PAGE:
Alex Cormack is an all-star in the making. He wowed with his comics debut Oxymoron and has only continued to level up ever since. Road of Bones is his most impressive work to date. His talents are showcased in 4-issue series written by Rich Douek that mixes supernatural scares with the real-life horror of being of 1950s Soviet Russia. I was pleased to get to interview Cormack about his roots, process, and what he thinks the future will hold.
The art in Road of Bones and your other work is so unique. Who are some of the biggest influences on your style?
While working on this book I was looking at a lot of Christophe Chabouté’s work, especially To Build a Fire. Along with him, I looked at a lot of work by Jason Shawn Alexander, Joelle Jones, Pascal Campion, Hans Bacher, and Ryan Ottley.
Did Rich already have the concept of Road of Bones when he came to you or did you develop it together?
Rich had it all ready to go. When he asked if I’d be interested he gave me a quick pitch of the entire thing.
What initially appealed to you about the story that made you want to come aboard?
First off, it was a great story, even if I had nothing to do with it, I’d still go out and buy this book. Along with that I always wanted to tell a story in the snow and in the winter. Being from New England most of my life is dealing with snow so I always wanted to bring it into a book.
How did you and Rich interest IDW interested in publishing the comic?
Rich had worked with them before with his book Gutter Magic and writing for Teenage Mutant Ninja Turtles. I’ve always been a fan of the books IDW have put out so I hoped they’d dig Road of Bones and lucky enough they did.
Did you spend a lot of time researching Russia to accurately reflect the setting and time period?
I spent most of my research looking at illustrations from the Gulag, specifically ones by Evfrosiniia Kersnovskaia who was a former Gulag prisoner. His drawing of a Dokhodiaga (goner) is where I got the clothing design for our heroes.
I’ve never seen snow like what’s in Road of Bones. Did you use any special tools to illustrate the falling snowflakes?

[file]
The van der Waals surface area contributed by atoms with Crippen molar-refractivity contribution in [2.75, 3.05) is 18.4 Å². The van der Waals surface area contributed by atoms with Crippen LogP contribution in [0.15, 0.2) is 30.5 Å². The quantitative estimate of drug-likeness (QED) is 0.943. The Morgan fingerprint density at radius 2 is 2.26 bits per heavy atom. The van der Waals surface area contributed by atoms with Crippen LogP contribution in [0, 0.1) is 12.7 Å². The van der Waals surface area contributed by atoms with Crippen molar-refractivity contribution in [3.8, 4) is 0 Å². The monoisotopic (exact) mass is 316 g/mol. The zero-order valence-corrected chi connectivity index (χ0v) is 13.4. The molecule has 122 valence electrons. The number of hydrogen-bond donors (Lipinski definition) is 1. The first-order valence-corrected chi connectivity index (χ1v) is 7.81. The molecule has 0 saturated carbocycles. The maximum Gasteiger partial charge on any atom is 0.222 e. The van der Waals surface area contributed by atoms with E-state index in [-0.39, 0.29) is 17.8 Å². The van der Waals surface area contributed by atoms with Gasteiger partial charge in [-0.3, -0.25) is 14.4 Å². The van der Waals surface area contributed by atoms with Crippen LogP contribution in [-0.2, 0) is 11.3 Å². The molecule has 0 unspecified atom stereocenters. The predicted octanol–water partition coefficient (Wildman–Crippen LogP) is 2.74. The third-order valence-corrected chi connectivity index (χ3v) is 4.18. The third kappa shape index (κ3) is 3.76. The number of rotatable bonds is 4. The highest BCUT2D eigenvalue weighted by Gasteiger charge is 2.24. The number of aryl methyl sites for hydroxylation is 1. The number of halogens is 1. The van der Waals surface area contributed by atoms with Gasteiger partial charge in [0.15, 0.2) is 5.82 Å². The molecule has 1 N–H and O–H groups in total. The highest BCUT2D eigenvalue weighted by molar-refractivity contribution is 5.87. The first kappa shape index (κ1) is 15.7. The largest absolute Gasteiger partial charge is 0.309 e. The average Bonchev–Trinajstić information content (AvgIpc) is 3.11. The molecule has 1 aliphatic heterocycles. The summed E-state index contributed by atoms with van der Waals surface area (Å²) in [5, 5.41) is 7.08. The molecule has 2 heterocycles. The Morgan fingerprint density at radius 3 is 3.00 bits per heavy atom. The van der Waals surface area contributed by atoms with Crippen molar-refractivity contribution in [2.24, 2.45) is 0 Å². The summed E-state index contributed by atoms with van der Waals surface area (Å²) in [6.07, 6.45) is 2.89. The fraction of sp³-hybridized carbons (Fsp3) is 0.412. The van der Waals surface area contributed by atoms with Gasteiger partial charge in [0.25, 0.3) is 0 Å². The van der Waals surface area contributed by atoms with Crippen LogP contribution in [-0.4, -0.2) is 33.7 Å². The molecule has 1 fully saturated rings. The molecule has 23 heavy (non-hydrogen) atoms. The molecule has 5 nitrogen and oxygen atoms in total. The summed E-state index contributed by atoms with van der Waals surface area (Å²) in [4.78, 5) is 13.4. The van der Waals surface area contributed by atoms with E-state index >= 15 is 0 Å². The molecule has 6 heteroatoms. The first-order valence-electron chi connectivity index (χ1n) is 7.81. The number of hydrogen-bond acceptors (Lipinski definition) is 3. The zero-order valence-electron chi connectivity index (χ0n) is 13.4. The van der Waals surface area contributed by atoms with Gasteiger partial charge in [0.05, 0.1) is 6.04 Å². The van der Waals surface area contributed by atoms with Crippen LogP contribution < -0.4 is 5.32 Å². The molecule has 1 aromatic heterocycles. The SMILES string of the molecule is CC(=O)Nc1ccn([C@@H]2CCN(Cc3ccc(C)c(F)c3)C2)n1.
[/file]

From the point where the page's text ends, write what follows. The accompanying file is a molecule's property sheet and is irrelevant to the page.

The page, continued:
Not really. Once in a while, I would scan ink splatter and apply that to the work but most of the time I’d draw it like anything else. My family moved to Vermont when the book started so a lot of the lighting on the snow just came from looking outside every day. Most of the landscapes I based on what I’d see every morning driving my son to daycare, the only difference is that I stripped away the trees.
Is horror your favorite genre to draw or more so the genre you’re most frequently invited to work on?
Definitely what I’m most frequently invited to work on but I love it. It’s a blast to draw this type of stuff. I don’t know if I have a favorite genre to work with but horror would definitely be up there.
Road of Bones is full of unspeakable horrors which you had to illustrate. Can it be emotionally taxing to illustrate horror comics?
Not that I’ve noticed. I know my parents would rather I draw more family-friendly art, but as far as I can tell I’m all right… right? (my wife, son, and cat are all shaking their heads no).
Something I’ve noticed whenever looking at someone else’s work, especially someone I don’t know, it can tear you up because you have no control or influence on what’s happening. But when it’s your book and you can do whatever you want with these creations of yours I, at least, have no problem putting them through the wringer. Maybe it’s because I started in animation so I’m required to do terrible things to the characters I create? Also if it really bugs me I can draw them again feeling better. There’s something like that that I did for Road of Bones, which should show up in the back of the trade.
Road of Bones has supernatural elements but, especially from an artistic angle, largely presents characters in a real-world setting. Is that your preference, or are you excited to draw something a bit more fantastical with your next project?
Honestly, I’m for either. I haven’t done much with an entire fantasy setting, the closest that I can think of was a one-shot I did with Ryan Lyndsay called Stain the Sea Scarlet. That was a blast and I wouldn’t mind doing it again. At the end of the day though, as long as it’s a good story I’m in.
Has the attention Road of Bones received as an IDW title led to more opportunities with large publishers?
A little, at the moment, though I can’t really talk about any future projects, I’ll just say more stuff is coming.
Now that you’ve worked with a larger publisher, do you have a specific career trajectory and goals you want to accomplish, or are you happy to see where things take you?
The goal used to be just to stay in the game, which I think will always be in the back of my head. As long as I can keep drawing and creating in the way that I want to I’m happy. I wouldn’t mind tackling a big two book. If I do then great, if I don’t that’s fine too. I’m still doing what I want to do, and you know that alone is a tricky thing to accomplish.
Matt Chats is an interview series featuring discussions with a creator or player in comics, diving deep into industry, process, and creative topics. Find its author, Matt O’Keefe, on Twitter and Tumblr. Email him with questions, comments, complaints, or whatever else is on your mind at firstname.lastname@example.org.